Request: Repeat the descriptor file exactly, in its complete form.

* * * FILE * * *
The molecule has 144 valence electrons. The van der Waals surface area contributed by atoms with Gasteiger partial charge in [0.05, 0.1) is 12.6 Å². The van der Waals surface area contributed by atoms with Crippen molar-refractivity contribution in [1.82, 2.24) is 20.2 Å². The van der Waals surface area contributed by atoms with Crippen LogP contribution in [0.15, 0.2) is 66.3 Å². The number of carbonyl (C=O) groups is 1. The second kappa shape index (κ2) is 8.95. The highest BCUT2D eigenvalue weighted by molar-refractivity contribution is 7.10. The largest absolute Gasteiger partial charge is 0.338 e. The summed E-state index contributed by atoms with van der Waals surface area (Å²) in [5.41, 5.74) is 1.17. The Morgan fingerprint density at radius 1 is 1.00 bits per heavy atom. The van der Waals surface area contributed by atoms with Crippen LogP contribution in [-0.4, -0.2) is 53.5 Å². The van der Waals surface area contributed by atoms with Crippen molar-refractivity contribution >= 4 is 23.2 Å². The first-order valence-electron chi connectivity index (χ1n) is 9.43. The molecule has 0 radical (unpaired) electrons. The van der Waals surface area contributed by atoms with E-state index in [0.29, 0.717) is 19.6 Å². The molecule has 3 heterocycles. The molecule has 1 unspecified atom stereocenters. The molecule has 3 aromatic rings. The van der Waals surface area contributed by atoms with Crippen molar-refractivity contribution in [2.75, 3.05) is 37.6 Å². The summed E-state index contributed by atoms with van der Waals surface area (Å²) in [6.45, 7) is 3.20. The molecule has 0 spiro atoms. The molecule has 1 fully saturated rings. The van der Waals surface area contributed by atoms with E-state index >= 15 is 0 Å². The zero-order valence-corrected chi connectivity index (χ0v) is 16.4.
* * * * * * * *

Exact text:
The molecule has 144 valence electrons. The van der Waals surface area contributed by atoms with Gasteiger partial charge in [0.05, 0.1) is 12.6 Å². The van der Waals surface area contributed by atoms with Crippen molar-refractivity contribution in [1.82, 2.24) is 20.2 Å². The van der Waals surface area contributed by atoms with Crippen LogP contribution in [0.15, 0.2) is 66.3 Å². The number of carbonyl (C=O) groups is 1. The second kappa shape index (κ2) is 8.95. The highest BCUT2D eigenvalue weighted by molar-refractivity contribution is 7.10. The largest absolute Gasteiger partial charge is 0.338 e. The summed E-state index contributed by atoms with van der Waals surface area (Å²) in [5.41, 5.74) is 1.17. The Morgan fingerprint density at radius 1 is 1.00 bits per heavy atom. The van der Waals surface area contributed by atoms with Crippen LogP contribution in [-0.4, -0.2) is 53.5 Å². The van der Waals surface area contributed by atoms with Crippen molar-refractivity contribution >= 4 is 23.2 Å². The first-order valence-electron chi connectivity index (χ1n) is 9.43. The molecule has 0 radical (unpaired) electrons. The van der Waals surface area contributed by atoms with E-state index in [0.29, 0.717) is 19.6 Å². The molecule has 3 heterocycles. The molecule has 1 unspecified atom stereocenters. The molecule has 3 aromatic rings. The van der Waals surface area contributed by atoms with Crippen molar-refractivity contribution in [2.75, 3.05) is 37.6 Å². The summed E-state index contributed by atoms with van der Waals surface area (Å²) in [6.45, 7) is 3.20. The molecule has 0 spiro atoms. The molecule has 1 fully saturated rings. The van der Waals surface area contributed by atoms with E-state index >= 15 is 0 Å². The zero-order valence-corrected chi connectivity index (χ0v) is 16.4.